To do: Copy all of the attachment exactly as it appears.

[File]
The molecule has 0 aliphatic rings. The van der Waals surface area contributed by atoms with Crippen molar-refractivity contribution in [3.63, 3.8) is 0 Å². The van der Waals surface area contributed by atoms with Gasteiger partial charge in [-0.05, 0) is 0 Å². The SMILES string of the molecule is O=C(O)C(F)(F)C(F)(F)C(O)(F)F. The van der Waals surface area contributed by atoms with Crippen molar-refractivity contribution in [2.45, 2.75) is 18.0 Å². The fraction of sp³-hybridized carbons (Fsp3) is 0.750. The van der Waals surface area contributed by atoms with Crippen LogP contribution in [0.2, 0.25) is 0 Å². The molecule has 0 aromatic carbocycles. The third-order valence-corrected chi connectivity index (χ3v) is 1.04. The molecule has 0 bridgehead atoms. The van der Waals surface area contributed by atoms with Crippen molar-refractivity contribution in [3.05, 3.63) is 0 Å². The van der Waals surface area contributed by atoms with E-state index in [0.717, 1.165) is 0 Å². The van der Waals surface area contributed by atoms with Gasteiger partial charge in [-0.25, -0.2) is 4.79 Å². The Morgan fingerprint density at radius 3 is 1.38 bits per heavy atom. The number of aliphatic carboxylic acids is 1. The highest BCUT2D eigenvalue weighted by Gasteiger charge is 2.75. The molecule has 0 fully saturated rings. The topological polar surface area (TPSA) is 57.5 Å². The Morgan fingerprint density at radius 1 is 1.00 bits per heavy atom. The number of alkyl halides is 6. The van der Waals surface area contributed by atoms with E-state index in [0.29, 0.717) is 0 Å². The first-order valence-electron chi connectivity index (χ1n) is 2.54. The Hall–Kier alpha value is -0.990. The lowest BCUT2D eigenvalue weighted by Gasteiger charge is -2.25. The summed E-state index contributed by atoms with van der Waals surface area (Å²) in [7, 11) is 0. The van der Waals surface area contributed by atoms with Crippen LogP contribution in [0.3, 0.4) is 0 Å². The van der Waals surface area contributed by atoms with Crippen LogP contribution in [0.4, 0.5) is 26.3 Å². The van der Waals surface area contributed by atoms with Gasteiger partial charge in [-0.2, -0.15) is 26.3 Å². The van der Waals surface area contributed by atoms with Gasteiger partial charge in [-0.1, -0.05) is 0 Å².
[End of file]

The molecule has 0 aliphatic rings. The van der Waals surface area contributed by atoms with Crippen molar-refractivity contribution in [3.63, 3.8) is 0 Å². The van der Waals surface area contributed by atoms with Gasteiger partial charge in [-0.05, 0) is 0 Å². The SMILES string of the molecule is O=C(O)C(F)(F)C(F)(F)C(O)(F)F. The van der Waals surface area contributed by atoms with Crippen molar-refractivity contribution in [2.45, 2.75) is 18.0 Å². The fraction of sp³-hybridized carbons (Fsp3) is 0.750. The van der Waals surface area contributed by atoms with Crippen LogP contribution in [0.2, 0.25) is 0 Å². The molecule has 0 aromatic carbocycles. The third-order valence-corrected chi connectivity index (χ3v) is 1.04. The molecule has 0 bridgehead atoms. The van der Waals surface area contributed by atoms with Crippen molar-refractivity contribution in [3.05, 3.63) is 0 Å². The van der Waals surface area contributed by atoms with E-state index in [0.717, 1.165) is 0 Å². The van der Waals surface area contributed by atoms with Gasteiger partial charge in [-0.25, -0.2) is 4.79 Å². The Morgan fingerprint density at radius 3 is 1.38 bits per heavy atom. The number of aliphatic carboxylic acids is 1. The highest BCUT2D eigenvalue weighted by Gasteiger charge is 2.75. The molecule has 0 fully saturated rings. The topological polar surface area (TPSA) is 57.5 Å². The Morgan fingerprint density at radius 1 is 1.00 bits per heavy atom. The number of alkyl halides is 6. The van der Waals surface area contributed by atoms with E-state index in [0.29, 0.717) is 0 Å². The first-order valence-electron chi connectivity index (χ1n) is 2.54. The Hall–Kier alpha value is -0.990. The lowest BCUT2D eigenvalue weighted by Gasteiger charge is -2.25. The summed E-state index contributed by atoms with van der Waals surface area (Å²) in [7, 11) is 0. The van der Waals surface area contributed by atoms with Crippen LogP contribution in [0.3, 0.4) is 0 Å². The van der Waals surface area contributed by atoms with Crippen LogP contribution in [0.4, 0.5) is 26.3 Å². The van der Waals surface area contributed by atoms with Gasteiger partial charge in [-0.2, -0.15) is 26.3 Å². The van der Waals surface area contributed by atoms with Gasteiger partial charge in [-0.1, -0.05) is 0 Å².